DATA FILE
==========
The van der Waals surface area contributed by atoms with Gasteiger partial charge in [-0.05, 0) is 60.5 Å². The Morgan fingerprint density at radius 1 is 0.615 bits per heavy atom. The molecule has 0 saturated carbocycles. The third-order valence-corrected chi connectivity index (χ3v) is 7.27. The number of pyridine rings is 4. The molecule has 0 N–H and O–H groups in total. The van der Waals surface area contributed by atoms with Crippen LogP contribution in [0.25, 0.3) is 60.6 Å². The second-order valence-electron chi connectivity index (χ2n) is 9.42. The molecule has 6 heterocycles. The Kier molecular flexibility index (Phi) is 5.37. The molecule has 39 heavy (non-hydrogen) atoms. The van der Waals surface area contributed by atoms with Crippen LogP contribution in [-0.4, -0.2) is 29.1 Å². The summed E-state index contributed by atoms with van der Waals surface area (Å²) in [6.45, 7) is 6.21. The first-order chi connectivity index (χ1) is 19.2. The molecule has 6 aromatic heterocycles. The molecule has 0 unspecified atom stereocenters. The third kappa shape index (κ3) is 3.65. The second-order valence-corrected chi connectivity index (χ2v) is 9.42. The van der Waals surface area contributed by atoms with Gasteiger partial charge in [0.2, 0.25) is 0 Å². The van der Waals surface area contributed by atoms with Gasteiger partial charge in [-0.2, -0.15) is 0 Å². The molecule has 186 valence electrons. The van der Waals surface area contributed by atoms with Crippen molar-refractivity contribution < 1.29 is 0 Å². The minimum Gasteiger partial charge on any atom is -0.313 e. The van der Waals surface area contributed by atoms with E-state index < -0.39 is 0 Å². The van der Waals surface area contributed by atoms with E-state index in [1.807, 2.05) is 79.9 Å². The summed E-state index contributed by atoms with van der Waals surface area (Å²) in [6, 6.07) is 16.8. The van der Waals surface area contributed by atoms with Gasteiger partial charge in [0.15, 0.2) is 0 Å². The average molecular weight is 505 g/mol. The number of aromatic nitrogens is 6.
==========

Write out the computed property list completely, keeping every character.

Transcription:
The van der Waals surface area contributed by atoms with Gasteiger partial charge in [-0.05, 0) is 60.5 Å². The Morgan fingerprint density at radius 1 is 0.615 bits per heavy atom. The molecule has 0 saturated carbocycles. The third-order valence-corrected chi connectivity index (χ3v) is 7.27. The number of pyridine rings is 4. The molecule has 0 N–H and O–H groups in total. The van der Waals surface area contributed by atoms with Crippen LogP contribution in [0.25, 0.3) is 60.6 Å². The second-order valence-electron chi connectivity index (χ2n) is 9.42. The molecule has 6 heterocycles. The Kier molecular flexibility index (Phi) is 5.37. The molecule has 39 heavy (non-hydrogen) atoms. The van der Waals surface area contributed by atoms with Crippen LogP contribution in [-0.4, -0.2) is 29.1 Å². The summed E-state index contributed by atoms with van der Waals surface area (Å²) in [6.45, 7) is 6.21. The first-order chi connectivity index (χ1) is 19.2. The molecule has 6 aromatic heterocycles. The molecule has 0 unspecified atom stereocenters. The third kappa shape index (κ3) is 3.65. The second-order valence-corrected chi connectivity index (χ2v) is 9.42. The van der Waals surface area contributed by atoms with Gasteiger partial charge in [0.2, 0.25) is 0 Å². The van der Waals surface area contributed by atoms with Gasteiger partial charge in [-0.2, -0.15) is 0 Å². The molecule has 186 valence electrons. The van der Waals surface area contributed by atoms with Crippen molar-refractivity contribution < 1.29 is 0 Å². The minimum Gasteiger partial charge on any atom is -0.313 e. The van der Waals surface area contributed by atoms with E-state index < -0.39 is 0 Å². The van der Waals surface area contributed by atoms with E-state index in [1.807, 2.05) is 79.9 Å². The summed E-state index contributed by atoms with van der Waals surface area (Å²) in [6, 6.07) is 16.8. The van der Waals surface area contributed by atoms with Gasteiger partial charge in [0.15, 0.2) is 0 Å². The average molecular weight is 505 g/mol. The number of aromatic nitrogens is 6.